The concept for object-based broadcasting has been around for more than 20 years, and the technology to deliver it is tantalizingly close. Chances are that you will see some form of it on your home TV in the next few years, and it will certainly be a factor for video you watch on mobile devices and computers.
The BBC performed this test using a variety of objects, including the presenter, subtitles, background map, weather/rain overlays, weather icons, day/time and calendar/reminder information. The size and location of the objects differs depending on the viewing device. Object-based broadcasting treats the on-screen and audio components as objects, delivering them as-needed/where-needed depending on the device used to view the broadcast. A simple example would be an onscreen “bug” identifying the broadcaster—it might be sized and positioned in one location on a big-screen TV, and sized and positioned differently for viewing on a cell phone.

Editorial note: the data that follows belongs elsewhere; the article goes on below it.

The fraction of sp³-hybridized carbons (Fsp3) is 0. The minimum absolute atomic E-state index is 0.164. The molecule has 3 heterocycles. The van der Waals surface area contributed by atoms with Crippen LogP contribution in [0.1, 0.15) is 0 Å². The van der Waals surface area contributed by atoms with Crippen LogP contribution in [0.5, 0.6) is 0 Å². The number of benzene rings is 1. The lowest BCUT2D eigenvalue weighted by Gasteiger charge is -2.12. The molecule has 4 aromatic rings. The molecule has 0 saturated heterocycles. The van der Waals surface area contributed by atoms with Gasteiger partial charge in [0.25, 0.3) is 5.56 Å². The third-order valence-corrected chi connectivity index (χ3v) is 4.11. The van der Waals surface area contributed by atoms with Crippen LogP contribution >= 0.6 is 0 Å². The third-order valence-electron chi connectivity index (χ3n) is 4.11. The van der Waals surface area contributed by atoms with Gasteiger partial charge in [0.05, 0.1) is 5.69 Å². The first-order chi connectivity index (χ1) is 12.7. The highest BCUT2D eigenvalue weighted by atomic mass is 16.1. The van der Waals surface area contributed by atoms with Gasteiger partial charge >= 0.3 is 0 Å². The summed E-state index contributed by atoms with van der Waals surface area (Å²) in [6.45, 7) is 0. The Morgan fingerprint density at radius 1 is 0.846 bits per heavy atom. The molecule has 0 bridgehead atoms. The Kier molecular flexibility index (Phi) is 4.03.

“We see object-based broadcasting as a means of giving the consumer and broadcaster greater control over what’s rendered on the device,” said Nandhu Nandhakumar, Ph.D., senior vice president at the LG Technology Center of America. “The control can also be in the broadcaster’s hands, like with certain types of personalization, such as targeted ads. Other uses of object-based broadcasting can include interactivity, personalized graphic overlays, and alternate audio, video or caption tracks.”
PERSONALIZED AND TARGETED
LG is a major manufacturer of both in-home televisions and mobile devices, as well as an important player in the development of the nascent ATSC 3.0 standard. It has been involved in some early object-based broadcasts that were available on cable systems across the U.S.